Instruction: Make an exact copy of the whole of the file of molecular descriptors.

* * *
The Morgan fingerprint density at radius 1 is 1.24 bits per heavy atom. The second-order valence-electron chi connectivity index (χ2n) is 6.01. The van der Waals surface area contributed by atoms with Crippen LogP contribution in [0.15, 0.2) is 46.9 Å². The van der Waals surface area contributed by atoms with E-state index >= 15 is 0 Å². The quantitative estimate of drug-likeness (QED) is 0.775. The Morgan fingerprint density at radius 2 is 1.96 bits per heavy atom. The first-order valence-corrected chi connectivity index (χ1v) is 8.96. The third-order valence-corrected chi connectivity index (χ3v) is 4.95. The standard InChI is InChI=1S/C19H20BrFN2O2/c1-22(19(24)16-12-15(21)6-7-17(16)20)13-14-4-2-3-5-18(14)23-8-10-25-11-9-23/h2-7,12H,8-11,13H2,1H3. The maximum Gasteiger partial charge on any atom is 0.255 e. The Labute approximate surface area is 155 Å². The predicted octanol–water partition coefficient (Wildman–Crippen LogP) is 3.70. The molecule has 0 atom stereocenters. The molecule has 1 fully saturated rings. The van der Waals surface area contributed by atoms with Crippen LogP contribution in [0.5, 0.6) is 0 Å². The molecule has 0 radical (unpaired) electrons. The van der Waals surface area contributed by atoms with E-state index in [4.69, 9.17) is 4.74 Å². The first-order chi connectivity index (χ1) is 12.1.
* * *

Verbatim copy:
The Morgan fingerprint density at radius 1 is 1.24 bits per heavy atom. The second-order valence-electron chi connectivity index (χ2n) is 6.01. The van der Waals surface area contributed by atoms with Crippen LogP contribution in [0.15, 0.2) is 46.9 Å². The van der Waals surface area contributed by atoms with E-state index >= 15 is 0 Å². The quantitative estimate of drug-likeness (QED) is 0.775. The Morgan fingerprint density at radius 2 is 1.96 bits per heavy atom. The first-order valence-corrected chi connectivity index (χ1v) is 8.96. The third-order valence-corrected chi connectivity index (χ3v) is 4.95. The standard InChI is InChI=1S/C19H20BrFN2O2/c1-22(19(24)16-12-15(21)6-7-17(16)20)13-14-4-2-3-5-18(14)23-8-10-25-11-9-23/h2-7,12H,8-11,13H2,1H3. The maximum Gasteiger partial charge on any atom is 0.255 e. The Labute approximate surface area is 155 Å². The predicted octanol–water partition coefficient (Wildman–Crippen LogP) is 3.70. The molecule has 0 atom stereocenters. The molecule has 1 fully saturated rings. The van der Waals surface area contributed by atoms with Crippen LogP contribution in [0.5, 0.6) is 0 Å². The molecule has 0 radical (unpaired) electrons. The van der Waals surface area contributed by atoms with E-state index in [4.69, 9.17) is 4.74 Å². The first-order chi connectivity index (χ1) is 12.1.